Information on Southern Italy

Campagnia - Southern Italy

 

Campagnia - Southern ItalyCampagnia - Southern Italy

The cuisine of Campagnia is famous throughout the world: spaghetti with tomatoes and basil, spaghetti all vongole, pizza topped with fresh mozzarella and eggplant parmigiana. As well as fresh mozzarella made from buffalo or cows milk, there is good ricotta, goat cheeses and caciocavall. Lemons are used in granita and limoncello.Central Italy (est. pop. 5,191,731) 5,249 sq mi (13,595 sq km) Located on the shin of Italy's boot, The cuisine of Campania and Naples is famous thoughout the world. Spaghetti with tomatoes and basil. Spaghetti Vongole. pizza topped with mozzarella, stuffed tomatoes and eggplant parmigiana. As well as fresh mozzarella made from buffalo or cow's milk, there is good ricotta, goat cheeses and caciocavallo. Lemons are used in granita and limoncello. Wherever you go in this region, Mt. Vesuvius casts a dramatic shadow over the fertile landscape. Thanks to the volcanic soil, Campania yields some of the best fruits and vegetables in Italy.

For more information on Campagnia click here

Sicily - Southern Italy

 

Sicily - Southern ItalySicily - Southern Italy

The largest of the Mediterranean islands, Sicilia is home to spectacularly beautiful mountains and heavenly beaches, as well as Greek temples and Baroque churches. The Greeks, Phoenicians, Romans, Arabs, Normans, French, and Spaniards all marched across Sicilia at one time or another, and their influence is evident in the region's cooking style. The Greeks exerted their influence on the preparation of fish and vegetables. The Arabs brought eggplants, spinach, apricots, almonds, couscous and spices and showed the Sicilians how to preserve fish and fruit, as well as how to make some of the candies for which they're now famous. The Normans advanced Sicilian baking.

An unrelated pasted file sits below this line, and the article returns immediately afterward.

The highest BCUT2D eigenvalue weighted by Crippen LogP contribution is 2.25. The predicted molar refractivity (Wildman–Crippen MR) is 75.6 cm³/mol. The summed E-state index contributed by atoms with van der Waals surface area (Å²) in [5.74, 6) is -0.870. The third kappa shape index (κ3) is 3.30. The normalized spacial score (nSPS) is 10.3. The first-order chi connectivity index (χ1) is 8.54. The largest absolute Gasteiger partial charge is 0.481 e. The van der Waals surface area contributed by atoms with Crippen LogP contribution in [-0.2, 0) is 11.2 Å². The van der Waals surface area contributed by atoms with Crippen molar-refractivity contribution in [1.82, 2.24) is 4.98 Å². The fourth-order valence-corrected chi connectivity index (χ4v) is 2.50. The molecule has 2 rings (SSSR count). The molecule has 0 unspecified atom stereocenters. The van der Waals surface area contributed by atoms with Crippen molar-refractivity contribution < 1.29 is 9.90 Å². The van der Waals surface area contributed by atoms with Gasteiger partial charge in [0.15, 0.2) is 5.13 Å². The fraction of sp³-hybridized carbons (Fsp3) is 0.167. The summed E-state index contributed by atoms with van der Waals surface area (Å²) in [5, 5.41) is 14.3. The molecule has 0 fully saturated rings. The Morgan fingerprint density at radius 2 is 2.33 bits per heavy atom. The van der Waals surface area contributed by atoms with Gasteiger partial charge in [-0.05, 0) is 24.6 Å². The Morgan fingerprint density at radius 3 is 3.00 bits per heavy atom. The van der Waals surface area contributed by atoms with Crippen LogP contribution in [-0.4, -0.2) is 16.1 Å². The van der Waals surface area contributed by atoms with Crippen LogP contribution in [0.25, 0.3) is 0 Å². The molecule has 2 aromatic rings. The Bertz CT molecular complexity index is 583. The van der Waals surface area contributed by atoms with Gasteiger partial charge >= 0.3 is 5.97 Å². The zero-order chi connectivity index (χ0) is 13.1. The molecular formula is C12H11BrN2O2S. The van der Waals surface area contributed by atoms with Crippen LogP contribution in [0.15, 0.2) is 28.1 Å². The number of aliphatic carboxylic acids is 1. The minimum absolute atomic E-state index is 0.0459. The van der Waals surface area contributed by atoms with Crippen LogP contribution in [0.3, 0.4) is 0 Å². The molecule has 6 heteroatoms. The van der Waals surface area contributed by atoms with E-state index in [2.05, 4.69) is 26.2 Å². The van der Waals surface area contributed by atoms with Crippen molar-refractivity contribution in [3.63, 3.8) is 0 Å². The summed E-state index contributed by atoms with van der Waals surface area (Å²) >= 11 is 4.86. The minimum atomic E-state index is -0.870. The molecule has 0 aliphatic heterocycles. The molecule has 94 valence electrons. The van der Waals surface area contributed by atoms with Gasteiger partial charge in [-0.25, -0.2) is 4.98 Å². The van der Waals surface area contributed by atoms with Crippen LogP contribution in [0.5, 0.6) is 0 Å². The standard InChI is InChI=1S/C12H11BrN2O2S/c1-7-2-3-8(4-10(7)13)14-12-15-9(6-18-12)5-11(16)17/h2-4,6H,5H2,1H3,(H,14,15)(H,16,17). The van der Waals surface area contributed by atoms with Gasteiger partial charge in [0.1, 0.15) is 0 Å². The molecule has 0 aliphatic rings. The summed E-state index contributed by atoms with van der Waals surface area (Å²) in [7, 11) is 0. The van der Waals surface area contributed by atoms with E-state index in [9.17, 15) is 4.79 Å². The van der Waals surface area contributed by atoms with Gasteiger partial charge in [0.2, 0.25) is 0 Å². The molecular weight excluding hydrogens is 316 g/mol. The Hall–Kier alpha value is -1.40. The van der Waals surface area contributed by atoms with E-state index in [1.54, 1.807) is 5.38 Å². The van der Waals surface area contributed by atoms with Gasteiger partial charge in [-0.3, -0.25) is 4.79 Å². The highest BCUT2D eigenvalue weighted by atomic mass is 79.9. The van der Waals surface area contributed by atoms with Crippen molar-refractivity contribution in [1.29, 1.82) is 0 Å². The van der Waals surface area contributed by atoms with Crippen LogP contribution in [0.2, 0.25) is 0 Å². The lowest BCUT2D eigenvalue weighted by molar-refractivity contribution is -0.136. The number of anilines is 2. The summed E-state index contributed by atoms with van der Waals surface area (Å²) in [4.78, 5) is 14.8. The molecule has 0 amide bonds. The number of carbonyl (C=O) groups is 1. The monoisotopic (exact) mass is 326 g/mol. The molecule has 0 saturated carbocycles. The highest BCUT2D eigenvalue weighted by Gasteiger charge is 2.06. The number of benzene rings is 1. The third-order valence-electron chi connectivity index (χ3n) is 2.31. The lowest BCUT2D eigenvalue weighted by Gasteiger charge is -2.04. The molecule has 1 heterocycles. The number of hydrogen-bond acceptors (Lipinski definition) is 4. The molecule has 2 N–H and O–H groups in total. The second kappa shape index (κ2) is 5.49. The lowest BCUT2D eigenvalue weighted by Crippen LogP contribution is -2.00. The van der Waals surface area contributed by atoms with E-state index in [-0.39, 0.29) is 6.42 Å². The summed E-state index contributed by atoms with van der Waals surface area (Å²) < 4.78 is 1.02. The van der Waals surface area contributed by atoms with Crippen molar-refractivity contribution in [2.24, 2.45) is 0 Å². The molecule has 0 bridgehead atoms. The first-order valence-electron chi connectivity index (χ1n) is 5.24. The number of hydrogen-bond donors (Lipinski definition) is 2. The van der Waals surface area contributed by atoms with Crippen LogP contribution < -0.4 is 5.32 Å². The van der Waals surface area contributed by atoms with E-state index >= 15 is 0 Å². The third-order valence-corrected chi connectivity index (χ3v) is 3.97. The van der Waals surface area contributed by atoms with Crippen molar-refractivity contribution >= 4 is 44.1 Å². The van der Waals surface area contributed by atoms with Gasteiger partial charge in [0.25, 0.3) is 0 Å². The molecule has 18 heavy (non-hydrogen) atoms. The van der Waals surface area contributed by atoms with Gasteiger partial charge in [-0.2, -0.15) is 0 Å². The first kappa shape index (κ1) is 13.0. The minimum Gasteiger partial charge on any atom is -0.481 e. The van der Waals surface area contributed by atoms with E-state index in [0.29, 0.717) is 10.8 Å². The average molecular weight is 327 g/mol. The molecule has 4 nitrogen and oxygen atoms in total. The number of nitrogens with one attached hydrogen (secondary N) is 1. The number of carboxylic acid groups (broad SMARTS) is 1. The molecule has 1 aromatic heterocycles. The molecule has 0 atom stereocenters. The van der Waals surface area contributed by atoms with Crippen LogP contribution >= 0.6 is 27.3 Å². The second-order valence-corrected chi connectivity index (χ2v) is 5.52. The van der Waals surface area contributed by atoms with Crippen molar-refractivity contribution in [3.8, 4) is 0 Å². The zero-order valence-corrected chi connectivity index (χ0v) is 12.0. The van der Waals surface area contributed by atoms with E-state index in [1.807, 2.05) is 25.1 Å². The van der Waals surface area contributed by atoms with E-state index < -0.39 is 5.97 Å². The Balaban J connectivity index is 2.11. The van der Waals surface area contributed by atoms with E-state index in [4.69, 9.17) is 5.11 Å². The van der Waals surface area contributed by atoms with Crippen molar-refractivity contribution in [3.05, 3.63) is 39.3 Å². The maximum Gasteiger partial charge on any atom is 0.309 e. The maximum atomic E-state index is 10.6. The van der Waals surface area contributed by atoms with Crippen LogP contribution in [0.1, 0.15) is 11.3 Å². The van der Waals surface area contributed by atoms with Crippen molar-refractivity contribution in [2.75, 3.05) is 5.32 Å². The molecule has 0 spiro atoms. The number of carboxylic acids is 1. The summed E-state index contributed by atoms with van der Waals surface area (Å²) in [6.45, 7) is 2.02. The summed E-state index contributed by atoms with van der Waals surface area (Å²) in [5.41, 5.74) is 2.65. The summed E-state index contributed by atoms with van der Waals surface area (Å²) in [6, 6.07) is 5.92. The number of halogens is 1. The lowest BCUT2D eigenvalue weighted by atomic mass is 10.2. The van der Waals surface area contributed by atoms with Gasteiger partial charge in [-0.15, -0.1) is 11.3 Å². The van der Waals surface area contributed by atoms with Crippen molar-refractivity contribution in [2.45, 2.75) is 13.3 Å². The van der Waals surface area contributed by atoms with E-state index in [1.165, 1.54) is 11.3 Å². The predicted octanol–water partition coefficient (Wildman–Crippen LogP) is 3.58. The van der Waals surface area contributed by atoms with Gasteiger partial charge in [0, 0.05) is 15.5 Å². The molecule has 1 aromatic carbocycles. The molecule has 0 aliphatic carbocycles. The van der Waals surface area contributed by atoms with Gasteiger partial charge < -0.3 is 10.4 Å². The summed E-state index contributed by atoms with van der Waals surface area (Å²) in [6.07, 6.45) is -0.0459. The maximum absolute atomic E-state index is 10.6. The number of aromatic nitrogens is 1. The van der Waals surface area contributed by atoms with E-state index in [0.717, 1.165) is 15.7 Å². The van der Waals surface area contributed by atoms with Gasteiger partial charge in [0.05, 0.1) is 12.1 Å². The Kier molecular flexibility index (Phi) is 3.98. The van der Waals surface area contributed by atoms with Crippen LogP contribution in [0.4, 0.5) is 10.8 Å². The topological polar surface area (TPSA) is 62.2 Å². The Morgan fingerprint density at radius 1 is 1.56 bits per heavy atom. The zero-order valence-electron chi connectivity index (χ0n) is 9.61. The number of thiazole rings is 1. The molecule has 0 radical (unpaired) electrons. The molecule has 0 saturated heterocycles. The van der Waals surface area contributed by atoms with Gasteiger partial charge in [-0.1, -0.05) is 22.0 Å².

For more information on Sicily click here

Calabria - Southern Italy

 

Calabria - Southern ItalyCalabria - Southern Italy

Calabria has two coastlines, giving it plenty of seafood, particularly swordfish and tuna. Citrus fruit grow well here, as do figs and olives. Peperoncino adds fire to the cooking and there is excellent provolone and caciocavallo. Sicilian food has long been influenced by invaders, particularly the Arabs who brought sugar. The island's dolci (sweets), granite and gelati are still considered Italy's best. There is also an abundance of seafood, citrus fruit and capers for making caponata.Home to magnificent high, rugged mountains, Calabria is filled with snow until the end of May. Unlike neighboring Basilicata, Calabria has wooded areas where flowers bloom and wildlife and greenery abound. The region boasts some of the cleanest water on the whole Italian coastline due to the lack of pollutant development in the area. Chestnuts, olives, citrus trees, almonds, and figs all grow well in Calabria's subtropical climate. A species of orange that grows only in Calabria, called arancia calabrese, is prized for its skin, which is boiled and candied, and sent all over Italy for use in fruitcake and pastries.

For more information on Calabria click here

Puglia - Southern Italy

 

Puglia - Southern ItalyPuglia - Southern Italy

Puglia has had many foreign invaders, but the food remains Italian. Orecchette is a delicious ear shaped past, served locally with cime di rapa (trunip greens) and good cheeses include caciocavallo, scamorza and pecorino. Puglia is adorned with a long, beautiful coast line, largely free of tourists and development. The heel and spur of Italy's boot produces hearty fruits and vegetables, a main addition of Puglian cuisine. Puglia's cuisine is fairly uniform, due to the friendly attitude in this flat country side. Relying on the same ingredients through out the region.

For more information on Puglia click here

Lazio - Southern Italy

 

Lazio - Southern ItalyLazio - Southern Italy

Lazio is influenced by the unique food of its capital. Roman cuisine is not delicate and makes use of pasta, beans, artichokes, meat and its spaghetti al carbonara and bucatini all'amatriciana both include the local guanciale (cured peg's cheek). In rural Lazio, lamb is used often in dishes like abbacchio (milk fed baby lamb). Lazio's is the region comprised of farmland that surrounds Rome. Down the road is Rome, the city of love and food . The Romans believe in simplicity and using the simplest ingredients for their recipes. Gnocchi di Semolino, a large dumpling made from just semolina flour, milk and eggs, is a prime example, as is Rome's well-known egg drop soup, Stracciatella. The prefered foods of Rome are bread, cheese, olives, fresh vegetables, and pasta.